It does depend on what you are selling, as a pricing strategy will be different for either products or services. With a product, I always felt that you take the cost price and look for 100% mark up but again, it really does depend on the item and what you think your turnover of the item might be.
In terms of services it is different again. I am a head of SEO at www.mysticsense.com where our online psychics are advised to start off with a low rate per minute, undercutting the established advisors, whilst they have no ratings or regular customers, in order to encourage people to try them out. After they gain a good set of star ratings and an excellent reputation, they can raise their prices. We do not recommend any of our psychics increase their price by more than 20% at any one time or more than once a month. Equally, when they become more established a higher price indicates quality and actually attracts customers thinking they will receive a premium service.
Overall, it is mostly a trial and error experience to see if you can hit a sweet spot with pricing and stick with it.
Analyze the prices of competitors offering similar products or services. Then set you prices near their prices. This will mean your prices are always near the market price.
Alternatively, you could also determine what it costs to produce your good/service and charge a set percentage over top of costs. For example, if you want a 30% profit and it cost you $1 to produce your thing, you would charge $1.30. This method can allow you to seriously undercut your competition.
There are 2 popular pricing methods. One cost+ pricing and other value-based. I have always preferred the latter one.
A general rule of thumb method for cost+ pricing is that if your cost of goods is $1 then keep the pricing thrice i.e. $3. This varies from business to business. Also, you may go by calculating the fixed costs and the variable costs in your business and then mark it up with profits.
Talking about value-based pricing, it is completely based on how do you position your product/service and the value it translates on the customer's end. A great example of this would be Apple products. However, this model would be difficult to implement on commoditized products/services.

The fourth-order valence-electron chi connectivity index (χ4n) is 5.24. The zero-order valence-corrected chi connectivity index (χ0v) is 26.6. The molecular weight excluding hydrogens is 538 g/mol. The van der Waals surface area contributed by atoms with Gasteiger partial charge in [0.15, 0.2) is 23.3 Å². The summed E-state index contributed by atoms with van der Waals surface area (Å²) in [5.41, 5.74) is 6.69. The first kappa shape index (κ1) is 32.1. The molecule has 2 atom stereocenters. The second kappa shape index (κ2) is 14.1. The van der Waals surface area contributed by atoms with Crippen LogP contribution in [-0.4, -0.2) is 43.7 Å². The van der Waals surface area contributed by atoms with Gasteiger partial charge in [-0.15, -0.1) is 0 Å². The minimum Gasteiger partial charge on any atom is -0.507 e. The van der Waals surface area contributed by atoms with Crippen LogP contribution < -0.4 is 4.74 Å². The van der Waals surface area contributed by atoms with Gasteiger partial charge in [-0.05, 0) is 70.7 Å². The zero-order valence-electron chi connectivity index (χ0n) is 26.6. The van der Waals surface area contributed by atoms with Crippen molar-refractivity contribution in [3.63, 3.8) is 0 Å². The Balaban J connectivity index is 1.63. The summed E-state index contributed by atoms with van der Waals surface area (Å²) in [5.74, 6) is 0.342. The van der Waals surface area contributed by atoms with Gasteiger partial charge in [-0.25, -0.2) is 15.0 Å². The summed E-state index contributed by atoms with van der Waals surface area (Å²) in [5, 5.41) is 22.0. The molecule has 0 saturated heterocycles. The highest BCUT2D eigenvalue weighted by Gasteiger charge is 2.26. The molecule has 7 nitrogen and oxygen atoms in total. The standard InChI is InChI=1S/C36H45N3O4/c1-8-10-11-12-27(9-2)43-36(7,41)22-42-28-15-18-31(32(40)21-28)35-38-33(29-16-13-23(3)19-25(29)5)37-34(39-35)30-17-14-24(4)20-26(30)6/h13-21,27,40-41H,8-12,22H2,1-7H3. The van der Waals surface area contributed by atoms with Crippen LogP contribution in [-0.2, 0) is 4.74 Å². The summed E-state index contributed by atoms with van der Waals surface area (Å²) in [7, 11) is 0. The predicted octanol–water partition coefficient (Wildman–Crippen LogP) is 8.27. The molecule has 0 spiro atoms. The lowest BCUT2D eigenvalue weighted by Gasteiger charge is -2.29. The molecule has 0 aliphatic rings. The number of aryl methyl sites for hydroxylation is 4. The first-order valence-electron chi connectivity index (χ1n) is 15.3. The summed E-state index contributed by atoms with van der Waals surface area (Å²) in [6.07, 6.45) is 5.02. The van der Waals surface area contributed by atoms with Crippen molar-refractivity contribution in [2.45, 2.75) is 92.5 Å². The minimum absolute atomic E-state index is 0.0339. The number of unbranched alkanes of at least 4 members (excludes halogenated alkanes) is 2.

How much do you charge for a haircut?
Is it $5, $10 or $25?
Whatever your price is, there is a value attached to that price.
You won’t charge $25 if the customer thinks they are getting an extremely basic hairstyle.
You won't charge $5 if the customer thinks they are paying for a high-end and complex styling.
The price of your product or service has more to do with the value you are providing than anything else.
So in order to optimize your product pricing - you need to keep in mind 2 things:
1. What is the value you are providing to your customers in terms of time saved, money earned, or money saved. For instance, if you are selling a widget which will save the customer 1 hour of their time every day. That means you can save them about 20-25 hours per month. How much is that worth to them?
2. What is the highest dollar figure your customers will pay without decline in demand. Generally a wealthier person or larger company will value their time more than their cash reserves and vice versa.
Now you can test the waters by offering the same services to two groups of customers. Notice the sales for a week or two. Pick the price which gives you more net revenue.
Rinse and repeat.
Pricing a product is “probably the toughest thing there is to do,” according to an expert. Pricing your product usually involves considering certain key factors, including pinpointing your target customer, tracking how much competitors are charging, and understanding the relationship between quality and price.
You can read more here: https://www.inc.com/guides/price-your-products.html
Besides if you do have any questions give me a call: https://clarity.fm/joy-brotonath
Your question's scope too wide to discuss, probably will receive many methods but may confuse you further.
I would highlight to you an underlying principle of pricing in the commercial world:
"A price is attached to a product as an effort/ cost the buyer willing to pay to exchange the product. Pricing, on the other hand, is the intention of the seller to attract the buyer to buy the product so that the buyer can be benefited in the way the seller wanted to."
Thus, if you are clear of what you want the buyer to be benefited, you will know what price you want to set (ideally).
Based on the cost + plus or market value approach, you can match with your ideal price to close the gap to make your pricing more reality and competitive at the same time.